Challenges of Operating a Micro Business
May 23, 2017
It is said that small businesses and SMEs are the backbone of any economy. To further elaborate on the statement, it might be said that micro businesses make up the large majority of the "small business or SME" market. A small business is usually described as a for-profit business, independently owned and operated, not dominant in its field, and typically having 500 or less employees.
A micro business might be described as an owner-operated business with perhaps no more than five or ten employees. These businesses generally start with very little capital and might be limited in ability to borrow funds from traditional lenders (depending on the business and country). Micro businesses serve a tremendous purpose in not only bolstering the economies of the world and benefiting individual communities but provide income and livelihoods for owner families and a small number of employees.
Micro ownership, however, comes with many challenges.
Oversight and Supervision – The micro owner with no employees or very few employees has no choice but to oversee the entire business operation himself. This means supervising employees since there is essentially no one else in "management" to ensure that all the various tasks and functions of the business are handled properly. Although micro owners are always pressed for time because they have so much to do and no one to delegate some of the work to, they must still oversee operations and supervise any employees. It is only through diligent oversight that owners will know what employees are actually doing. The lack of personal follow-up and supervision can lead to a break down in operations and eventually disgruntled customers.
Operational Knowledge – Operational knowledge in a micro business is more than simply knowing how to sell a product or provide a service. While most micro owners know the technicalities of their individual businesses, they lack the "A to Z" fundamentals of operating a complete and efficient business.
Without proper training, mentoring, or learning skills on their own through some form of ongoing education (reading, webinars, business courses, etc.), business growth can be stymied. Although few micro businesses do any planning for the future, some type of business training should be a short-term priority. Micro businesses cannot achieve the next level of success without a diversity of overall business knowledge.
Finances – Finances in a micro business are twofold...making a profit and record keeping. For many micro owners just having cash in a lock box or money in a bank account equates to profit and success although a stack of bills might remain unpaid. Making a profit, of course, is more than making sales. It is the owner understanding the direct costs involved in whatever product or service is offered for sale in addition to general operational and administrative costs. Without knowing all costs of a business, then a correct selling price cannot be determined.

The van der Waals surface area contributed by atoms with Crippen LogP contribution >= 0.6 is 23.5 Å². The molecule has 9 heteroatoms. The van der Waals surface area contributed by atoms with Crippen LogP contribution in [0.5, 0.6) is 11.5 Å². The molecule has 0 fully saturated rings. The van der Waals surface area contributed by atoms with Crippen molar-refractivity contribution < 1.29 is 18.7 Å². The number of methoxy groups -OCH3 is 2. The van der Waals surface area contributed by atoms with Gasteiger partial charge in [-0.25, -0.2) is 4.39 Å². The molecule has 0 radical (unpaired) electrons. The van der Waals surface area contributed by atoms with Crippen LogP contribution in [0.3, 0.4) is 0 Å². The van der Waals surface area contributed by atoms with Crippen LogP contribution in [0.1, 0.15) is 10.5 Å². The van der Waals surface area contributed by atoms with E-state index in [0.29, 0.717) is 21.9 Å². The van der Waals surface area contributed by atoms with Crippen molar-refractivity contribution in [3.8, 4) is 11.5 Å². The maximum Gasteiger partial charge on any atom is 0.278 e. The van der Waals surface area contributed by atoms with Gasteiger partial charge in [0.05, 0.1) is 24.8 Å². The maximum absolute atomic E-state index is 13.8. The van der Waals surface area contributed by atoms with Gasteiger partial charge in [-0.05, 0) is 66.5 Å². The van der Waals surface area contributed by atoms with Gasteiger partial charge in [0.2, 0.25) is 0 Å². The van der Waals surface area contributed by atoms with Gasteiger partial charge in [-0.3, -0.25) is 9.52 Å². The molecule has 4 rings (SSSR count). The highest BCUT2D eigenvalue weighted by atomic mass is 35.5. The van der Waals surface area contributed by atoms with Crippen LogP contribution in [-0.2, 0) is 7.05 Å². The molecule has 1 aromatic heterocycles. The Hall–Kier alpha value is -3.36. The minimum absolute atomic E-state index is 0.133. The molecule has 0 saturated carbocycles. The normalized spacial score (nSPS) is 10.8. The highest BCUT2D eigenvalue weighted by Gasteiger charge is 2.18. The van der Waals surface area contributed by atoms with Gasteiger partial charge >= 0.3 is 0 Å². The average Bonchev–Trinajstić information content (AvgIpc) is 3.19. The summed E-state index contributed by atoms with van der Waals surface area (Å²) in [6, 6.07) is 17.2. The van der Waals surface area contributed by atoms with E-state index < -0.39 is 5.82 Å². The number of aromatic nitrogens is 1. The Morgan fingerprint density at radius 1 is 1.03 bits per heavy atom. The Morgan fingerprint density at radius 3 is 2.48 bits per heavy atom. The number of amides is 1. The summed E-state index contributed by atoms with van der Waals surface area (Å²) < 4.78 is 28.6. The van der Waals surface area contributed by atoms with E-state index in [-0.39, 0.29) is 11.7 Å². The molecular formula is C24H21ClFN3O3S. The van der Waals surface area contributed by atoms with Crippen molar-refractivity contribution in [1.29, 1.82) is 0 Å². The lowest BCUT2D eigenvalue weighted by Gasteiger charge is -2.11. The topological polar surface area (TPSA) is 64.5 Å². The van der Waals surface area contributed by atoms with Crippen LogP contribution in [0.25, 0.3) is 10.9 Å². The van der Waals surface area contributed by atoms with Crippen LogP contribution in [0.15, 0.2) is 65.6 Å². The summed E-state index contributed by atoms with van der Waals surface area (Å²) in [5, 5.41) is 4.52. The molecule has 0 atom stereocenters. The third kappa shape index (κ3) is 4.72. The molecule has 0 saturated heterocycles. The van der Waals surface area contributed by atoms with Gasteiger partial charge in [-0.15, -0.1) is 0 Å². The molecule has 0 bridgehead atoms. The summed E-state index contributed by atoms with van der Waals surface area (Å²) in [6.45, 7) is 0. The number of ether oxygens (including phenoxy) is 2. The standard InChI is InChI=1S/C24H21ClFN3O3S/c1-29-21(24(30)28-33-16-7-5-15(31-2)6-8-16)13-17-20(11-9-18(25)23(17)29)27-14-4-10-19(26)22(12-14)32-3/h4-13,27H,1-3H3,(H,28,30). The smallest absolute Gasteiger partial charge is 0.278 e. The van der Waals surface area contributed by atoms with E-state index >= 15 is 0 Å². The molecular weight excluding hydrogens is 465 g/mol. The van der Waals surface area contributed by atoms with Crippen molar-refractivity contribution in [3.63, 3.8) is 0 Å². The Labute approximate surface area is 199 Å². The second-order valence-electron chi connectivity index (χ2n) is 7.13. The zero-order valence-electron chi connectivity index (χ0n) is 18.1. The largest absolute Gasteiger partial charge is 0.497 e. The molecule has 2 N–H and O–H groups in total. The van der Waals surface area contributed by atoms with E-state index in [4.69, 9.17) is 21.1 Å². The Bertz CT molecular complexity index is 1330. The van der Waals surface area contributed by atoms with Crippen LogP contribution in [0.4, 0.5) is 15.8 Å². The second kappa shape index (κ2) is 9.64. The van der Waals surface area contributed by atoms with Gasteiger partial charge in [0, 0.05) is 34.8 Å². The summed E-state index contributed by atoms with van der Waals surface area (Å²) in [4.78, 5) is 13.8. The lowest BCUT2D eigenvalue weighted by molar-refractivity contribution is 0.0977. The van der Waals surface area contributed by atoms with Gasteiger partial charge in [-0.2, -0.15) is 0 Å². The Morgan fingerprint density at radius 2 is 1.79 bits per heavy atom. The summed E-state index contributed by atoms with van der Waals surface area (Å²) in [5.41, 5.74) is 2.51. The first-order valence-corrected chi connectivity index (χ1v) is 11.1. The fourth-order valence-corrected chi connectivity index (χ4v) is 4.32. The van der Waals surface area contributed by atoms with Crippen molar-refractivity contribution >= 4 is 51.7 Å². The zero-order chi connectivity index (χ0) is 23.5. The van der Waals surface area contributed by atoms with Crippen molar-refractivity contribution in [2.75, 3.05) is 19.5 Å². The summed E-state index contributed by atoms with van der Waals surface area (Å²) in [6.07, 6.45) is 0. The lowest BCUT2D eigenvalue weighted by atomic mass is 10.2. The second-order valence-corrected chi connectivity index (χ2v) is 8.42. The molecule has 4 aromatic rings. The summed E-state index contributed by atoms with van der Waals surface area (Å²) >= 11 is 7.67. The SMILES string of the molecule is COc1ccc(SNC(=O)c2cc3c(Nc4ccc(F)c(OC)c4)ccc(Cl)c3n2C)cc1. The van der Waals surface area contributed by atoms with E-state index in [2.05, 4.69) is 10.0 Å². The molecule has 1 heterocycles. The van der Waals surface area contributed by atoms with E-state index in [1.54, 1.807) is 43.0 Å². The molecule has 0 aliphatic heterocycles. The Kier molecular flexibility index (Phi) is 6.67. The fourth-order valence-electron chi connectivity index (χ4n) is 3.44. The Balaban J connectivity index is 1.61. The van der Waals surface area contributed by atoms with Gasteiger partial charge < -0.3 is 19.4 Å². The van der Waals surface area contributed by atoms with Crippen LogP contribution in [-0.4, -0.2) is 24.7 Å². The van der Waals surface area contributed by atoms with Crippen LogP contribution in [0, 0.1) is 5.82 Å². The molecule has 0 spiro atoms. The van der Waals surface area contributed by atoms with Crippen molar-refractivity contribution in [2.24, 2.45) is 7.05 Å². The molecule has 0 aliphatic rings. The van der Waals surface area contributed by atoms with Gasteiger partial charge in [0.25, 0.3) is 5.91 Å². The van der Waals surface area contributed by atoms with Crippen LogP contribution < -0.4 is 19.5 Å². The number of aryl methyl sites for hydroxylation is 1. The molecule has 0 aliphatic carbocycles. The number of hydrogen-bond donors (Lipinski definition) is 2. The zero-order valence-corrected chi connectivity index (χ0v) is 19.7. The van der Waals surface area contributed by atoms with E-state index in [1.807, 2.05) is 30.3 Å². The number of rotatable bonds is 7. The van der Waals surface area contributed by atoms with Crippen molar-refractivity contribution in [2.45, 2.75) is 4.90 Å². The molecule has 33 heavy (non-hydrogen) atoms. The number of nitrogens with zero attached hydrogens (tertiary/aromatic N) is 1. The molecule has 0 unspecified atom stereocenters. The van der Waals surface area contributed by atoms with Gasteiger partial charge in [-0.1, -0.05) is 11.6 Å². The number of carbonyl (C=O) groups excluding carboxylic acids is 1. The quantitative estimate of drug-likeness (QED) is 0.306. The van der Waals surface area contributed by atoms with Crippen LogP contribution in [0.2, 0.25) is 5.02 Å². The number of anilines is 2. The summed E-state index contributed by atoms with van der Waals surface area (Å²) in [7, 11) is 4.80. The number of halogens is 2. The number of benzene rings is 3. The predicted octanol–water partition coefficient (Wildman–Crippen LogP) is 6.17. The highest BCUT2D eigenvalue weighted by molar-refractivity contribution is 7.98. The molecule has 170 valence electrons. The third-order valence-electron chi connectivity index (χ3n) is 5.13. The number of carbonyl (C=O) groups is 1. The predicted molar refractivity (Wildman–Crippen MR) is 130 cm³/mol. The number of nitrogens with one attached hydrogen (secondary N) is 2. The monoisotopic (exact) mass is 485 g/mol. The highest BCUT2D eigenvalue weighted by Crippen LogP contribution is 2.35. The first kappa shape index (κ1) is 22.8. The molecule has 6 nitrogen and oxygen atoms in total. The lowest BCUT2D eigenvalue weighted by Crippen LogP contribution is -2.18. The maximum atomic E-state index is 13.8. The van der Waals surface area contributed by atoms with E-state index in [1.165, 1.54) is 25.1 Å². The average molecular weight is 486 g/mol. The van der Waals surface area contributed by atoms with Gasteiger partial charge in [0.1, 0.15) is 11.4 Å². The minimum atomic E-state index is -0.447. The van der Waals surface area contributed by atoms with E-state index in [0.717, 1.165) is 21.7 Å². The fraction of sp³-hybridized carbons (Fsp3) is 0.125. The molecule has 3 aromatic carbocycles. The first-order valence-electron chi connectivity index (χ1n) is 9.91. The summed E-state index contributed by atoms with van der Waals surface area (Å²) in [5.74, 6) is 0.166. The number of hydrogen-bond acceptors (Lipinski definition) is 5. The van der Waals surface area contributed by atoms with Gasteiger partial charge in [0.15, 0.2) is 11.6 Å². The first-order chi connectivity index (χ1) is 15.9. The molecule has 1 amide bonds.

While a micro business will certainly not have an elaborate set of financial statements as larger SMEs, they still must maintain some type of records to determine profit or loss, the need for additional capital, or necessary business changes. Even the simplest record keeping system is better than no record keeping at all.
Training – Employees must be trained in any size business. Without proper training, employees do not know how to do their individual jobs or if they are doing their jobs correctly or incorrectly. Since there is no one else in a micro business to train employees regardless of how simple a job might be, the responsibility falls upon the owner. He or she must spend adequate time training any employee. Although there might be constant employee turnover in a micro business due to salaries and benefits offered, this cannot be an excuse for lack of training (i.e. no sense training employees since they will leave anyway). Training improves products and services and ultimate customer satisfaction.
The Ultimate Challenge
While micro businesses due to their very nature will not operate the same as larger SMEs, business principles that prove successful for larger enterprises can still be implemented in micro businesses. Although budgets and objectives will be different and success defined in a different way, micro businesses still have a goal to grow and be profitable. The challenges of operating a micro business must be confronted and overcome.